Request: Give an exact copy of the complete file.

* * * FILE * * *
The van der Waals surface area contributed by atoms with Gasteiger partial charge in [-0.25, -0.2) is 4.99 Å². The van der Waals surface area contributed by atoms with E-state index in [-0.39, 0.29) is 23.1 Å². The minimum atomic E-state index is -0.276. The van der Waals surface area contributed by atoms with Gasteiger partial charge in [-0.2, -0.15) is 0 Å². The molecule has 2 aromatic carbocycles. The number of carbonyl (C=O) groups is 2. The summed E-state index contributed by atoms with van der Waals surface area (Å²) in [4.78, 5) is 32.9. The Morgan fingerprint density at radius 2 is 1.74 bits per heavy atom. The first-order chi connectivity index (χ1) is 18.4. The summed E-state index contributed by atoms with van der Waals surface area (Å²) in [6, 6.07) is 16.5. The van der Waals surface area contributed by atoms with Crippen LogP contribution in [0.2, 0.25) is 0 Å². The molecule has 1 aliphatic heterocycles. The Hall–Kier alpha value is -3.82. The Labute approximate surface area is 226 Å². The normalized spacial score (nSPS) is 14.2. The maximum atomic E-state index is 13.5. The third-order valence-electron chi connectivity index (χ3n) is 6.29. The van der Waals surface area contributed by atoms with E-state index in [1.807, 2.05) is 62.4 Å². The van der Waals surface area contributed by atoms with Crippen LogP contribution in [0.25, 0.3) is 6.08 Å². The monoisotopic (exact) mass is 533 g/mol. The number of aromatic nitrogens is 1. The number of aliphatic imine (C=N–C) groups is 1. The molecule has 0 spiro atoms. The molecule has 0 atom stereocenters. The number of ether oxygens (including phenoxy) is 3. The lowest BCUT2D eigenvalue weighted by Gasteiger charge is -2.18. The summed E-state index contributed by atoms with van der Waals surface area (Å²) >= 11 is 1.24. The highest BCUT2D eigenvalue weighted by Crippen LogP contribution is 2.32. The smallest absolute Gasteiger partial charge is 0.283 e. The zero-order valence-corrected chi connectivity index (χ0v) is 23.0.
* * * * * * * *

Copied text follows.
The van der Waals surface area contributed by atoms with Gasteiger partial charge in [-0.25, -0.2) is 4.99 Å². The van der Waals surface area contributed by atoms with E-state index in [-0.39, 0.29) is 23.1 Å². The minimum atomic E-state index is -0.276. The van der Waals surface area contributed by atoms with Gasteiger partial charge in [-0.2, -0.15) is 0 Å². The molecule has 2 aromatic carbocycles. The number of carbonyl (C=O) groups is 2. The summed E-state index contributed by atoms with van der Waals surface area (Å²) in [4.78, 5) is 32.9. The Morgan fingerprint density at radius 2 is 1.74 bits per heavy atom. The first-order chi connectivity index (χ1) is 18.4. The summed E-state index contributed by atoms with van der Waals surface area (Å²) in [6, 6.07) is 16.5. The van der Waals surface area contributed by atoms with Crippen LogP contribution in [0.2, 0.25) is 0 Å². The molecule has 1 aliphatic heterocycles. The Hall–Kier alpha value is -3.82. The Labute approximate surface area is 226 Å². The normalized spacial score (nSPS) is 14.2. The maximum atomic E-state index is 13.5. The third-order valence-electron chi connectivity index (χ3n) is 6.29. The van der Waals surface area contributed by atoms with E-state index in [1.807, 2.05) is 62.4 Å². The van der Waals surface area contributed by atoms with Crippen LogP contribution in [0.25, 0.3) is 6.08 Å². The monoisotopic (exact) mass is 533 g/mol. The number of aromatic nitrogens is 1. The number of aliphatic imine (C=N–C) groups is 1. The molecule has 0 spiro atoms. The molecule has 0 atom stereocenters. The number of ether oxygens (including phenoxy) is 3. The lowest BCUT2D eigenvalue weighted by Gasteiger charge is -2.18. The summed E-state index contributed by atoms with van der Waals surface area (Å²) >= 11 is 1.24. The highest BCUT2D eigenvalue weighted by Crippen LogP contribution is 2.32. The smallest absolute Gasteiger partial charge is 0.283 e. The zero-order valence-corrected chi connectivity index (χ0v) is 23.0.